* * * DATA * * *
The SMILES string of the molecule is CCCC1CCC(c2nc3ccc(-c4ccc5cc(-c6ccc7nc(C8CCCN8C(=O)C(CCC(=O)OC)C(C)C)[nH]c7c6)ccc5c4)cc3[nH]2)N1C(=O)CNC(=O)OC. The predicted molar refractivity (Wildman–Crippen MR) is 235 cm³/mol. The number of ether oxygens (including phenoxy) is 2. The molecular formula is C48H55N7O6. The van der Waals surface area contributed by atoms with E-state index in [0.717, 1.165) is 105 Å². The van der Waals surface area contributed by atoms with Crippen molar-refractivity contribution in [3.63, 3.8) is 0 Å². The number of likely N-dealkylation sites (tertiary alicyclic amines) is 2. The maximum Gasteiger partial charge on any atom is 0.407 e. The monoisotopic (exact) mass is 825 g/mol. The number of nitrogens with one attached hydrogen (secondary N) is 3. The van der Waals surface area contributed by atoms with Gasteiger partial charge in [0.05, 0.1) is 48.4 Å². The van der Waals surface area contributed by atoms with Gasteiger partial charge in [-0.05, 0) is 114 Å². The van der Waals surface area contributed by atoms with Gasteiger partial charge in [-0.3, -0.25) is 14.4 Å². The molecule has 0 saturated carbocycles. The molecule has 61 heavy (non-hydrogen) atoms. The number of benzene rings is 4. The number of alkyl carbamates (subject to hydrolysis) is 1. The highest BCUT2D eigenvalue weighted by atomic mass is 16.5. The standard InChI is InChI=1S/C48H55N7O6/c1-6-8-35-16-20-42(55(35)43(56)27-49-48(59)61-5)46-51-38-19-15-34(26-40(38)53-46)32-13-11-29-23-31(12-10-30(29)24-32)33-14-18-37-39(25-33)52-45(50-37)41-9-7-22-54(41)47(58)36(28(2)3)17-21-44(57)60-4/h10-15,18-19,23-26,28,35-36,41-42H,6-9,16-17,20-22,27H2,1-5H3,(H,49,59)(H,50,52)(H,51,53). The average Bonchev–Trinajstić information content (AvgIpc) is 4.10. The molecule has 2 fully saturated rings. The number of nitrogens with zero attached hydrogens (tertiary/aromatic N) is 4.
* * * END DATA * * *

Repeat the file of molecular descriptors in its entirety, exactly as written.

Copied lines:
The SMILES string of the molecule is CCCC1CCC(c2nc3ccc(-c4ccc5cc(-c6ccc7nc(C8CCCN8C(=O)C(CCC(=O)OC)C(C)C)[nH]c7c6)ccc5c4)cc3[nH]2)N1C(=O)CNC(=O)OC. The predicted molar refractivity (Wildman–Crippen MR) is 235 cm³/mol. The number of ether oxygens (including phenoxy) is 2. The molecular formula is C48H55N7O6. The van der Waals surface area contributed by atoms with E-state index in [0.717, 1.165) is 105 Å². The van der Waals surface area contributed by atoms with Crippen molar-refractivity contribution in [3.63, 3.8) is 0 Å². The number of likely N-dealkylation sites (tertiary alicyclic amines) is 2. The maximum Gasteiger partial charge on any atom is 0.407 e. The monoisotopic (exact) mass is 825 g/mol. The number of nitrogens with one attached hydrogen (secondary N) is 3. The van der Waals surface area contributed by atoms with Gasteiger partial charge in [0.05, 0.1) is 48.4 Å². The van der Waals surface area contributed by atoms with Gasteiger partial charge in [-0.05, 0) is 114 Å². The van der Waals surface area contributed by atoms with Gasteiger partial charge in [-0.3, -0.25) is 14.4 Å². The molecule has 0 saturated carbocycles. The molecule has 61 heavy (non-hydrogen) atoms. The number of benzene rings is 4. The number of alkyl carbamates (subject to hydrolysis) is 1. The highest BCUT2D eigenvalue weighted by atomic mass is 16.5. The standard InChI is InChI=1S/C48H55N7O6/c1-6-8-35-16-20-42(55(35)43(56)27-49-48(59)61-5)46-51-38-19-15-34(26-40(38)53-46)32-13-11-29-23-31(12-10-30(29)24-32)33-14-18-37-39(25-33)52-45(50-37)41-9-7-22-54(41)47(58)36(28(2)3)17-21-44(57)60-4/h10-15,18-19,23-26,28,35-36,41-42H,6-9,16-17,20-22,27H2,1-5H3,(H,49,59)(H,50,52)(H,51,53). The average Bonchev–Trinajstić information content (AvgIpc) is 4.10. The molecule has 2 fully saturated rings. The number of nitrogens with zero attached hydrogens (tertiary/aromatic N) is 4.